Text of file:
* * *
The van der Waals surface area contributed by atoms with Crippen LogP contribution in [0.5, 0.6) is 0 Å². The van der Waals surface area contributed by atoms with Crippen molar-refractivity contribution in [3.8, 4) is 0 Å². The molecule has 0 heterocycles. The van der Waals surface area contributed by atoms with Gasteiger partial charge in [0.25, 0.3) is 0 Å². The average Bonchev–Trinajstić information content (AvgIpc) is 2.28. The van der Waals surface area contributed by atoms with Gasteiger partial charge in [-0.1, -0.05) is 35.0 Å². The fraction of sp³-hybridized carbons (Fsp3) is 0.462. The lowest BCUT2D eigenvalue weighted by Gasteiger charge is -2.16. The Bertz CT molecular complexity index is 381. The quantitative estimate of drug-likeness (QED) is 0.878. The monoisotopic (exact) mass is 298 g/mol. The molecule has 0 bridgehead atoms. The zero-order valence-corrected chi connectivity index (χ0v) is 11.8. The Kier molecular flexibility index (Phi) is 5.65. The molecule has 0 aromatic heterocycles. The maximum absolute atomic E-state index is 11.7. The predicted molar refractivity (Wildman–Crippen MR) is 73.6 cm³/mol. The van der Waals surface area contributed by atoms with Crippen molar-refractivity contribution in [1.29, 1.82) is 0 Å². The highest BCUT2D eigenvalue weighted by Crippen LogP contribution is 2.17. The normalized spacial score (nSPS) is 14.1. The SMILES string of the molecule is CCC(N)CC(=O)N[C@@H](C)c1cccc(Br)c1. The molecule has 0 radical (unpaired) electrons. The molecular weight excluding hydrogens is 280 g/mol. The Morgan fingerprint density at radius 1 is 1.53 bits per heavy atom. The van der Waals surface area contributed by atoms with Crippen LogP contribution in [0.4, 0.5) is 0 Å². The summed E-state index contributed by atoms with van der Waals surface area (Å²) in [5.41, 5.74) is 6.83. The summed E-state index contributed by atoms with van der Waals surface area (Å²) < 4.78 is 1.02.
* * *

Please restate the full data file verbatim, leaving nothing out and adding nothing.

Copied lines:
The van der Waals surface area contributed by atoms with Crippen LogP contribution in [0.5, 0.6) is 0 Å². The van der Waals surface area contributed by atoms with Crippen molar-refractivity contribution in [3.8, 4) is 0 Å². The molecule has 0 heterocycles. The van der Waals surface area contributed by atoms with Gasteiger partial charge in [0.25, 0.3) is 0 Å². The average Bonchev–Trinajstić information content (AvgIpc) is 2.28. The van der Waals surface area contributed by atoms with Gasteiger partial charge in [-0.1, -0.05) is 35.0 Å². The fraction of sp³-hybridized carbons (Fsp3) is 0.462. The lowest BCUT2D eigenvalue weighted by Gasteiger charge is -2.16. The Bertz CT molecular complexity index is 381. The quantitative estimate of drug-likeness (QED) is 0.878. The monoisotopic (exact) mass is 298 g/mol. The molecule has 0 bridgehead atoms. The zero-order valence-corrected chi connectivity index (χ0v) is 11.8. The Kier molecular flexibility index (Phi) is 5.65. The molecule has 0 aromatic heterocycles. The maximum absolute atomic E-state index is 11.7. The predicted molar refractivity (Wildman–Crippen MR) is 73.6 cm³/mol. The van der Waals surface area contributed by atoms with Crippen molar-refractivity contribution in [1.29, 1.82) is 0 Å². The highest BCUT2D eigenvalue weighted by Crippen LogP contribution is 2.17. The normalized spacial score (nSPS) is 14.1. The SMILES string of the molecule is CCC(N)CC(=O)N[C@@H](C)c1cccc(Br)c1. The molecule has 0 radical (unpaired) electrons. The molecular weight excluding hydrogens is 280 g/mol. The Morgan fingerprint density at radius 1 is 1.53 bits per heavy atom. The van der Waals surface area contributed by atoms with Crippen LogP contribution in [0.4, 0.5) is 0 Å². The summed E-state index contributed by atoms with van der Waals surface area (Å²) in [5.41, 5.74) is 6.83. The summed E-state index contributed by atoms with van der Waals surface area (Å²) < 4.78 is 1.02.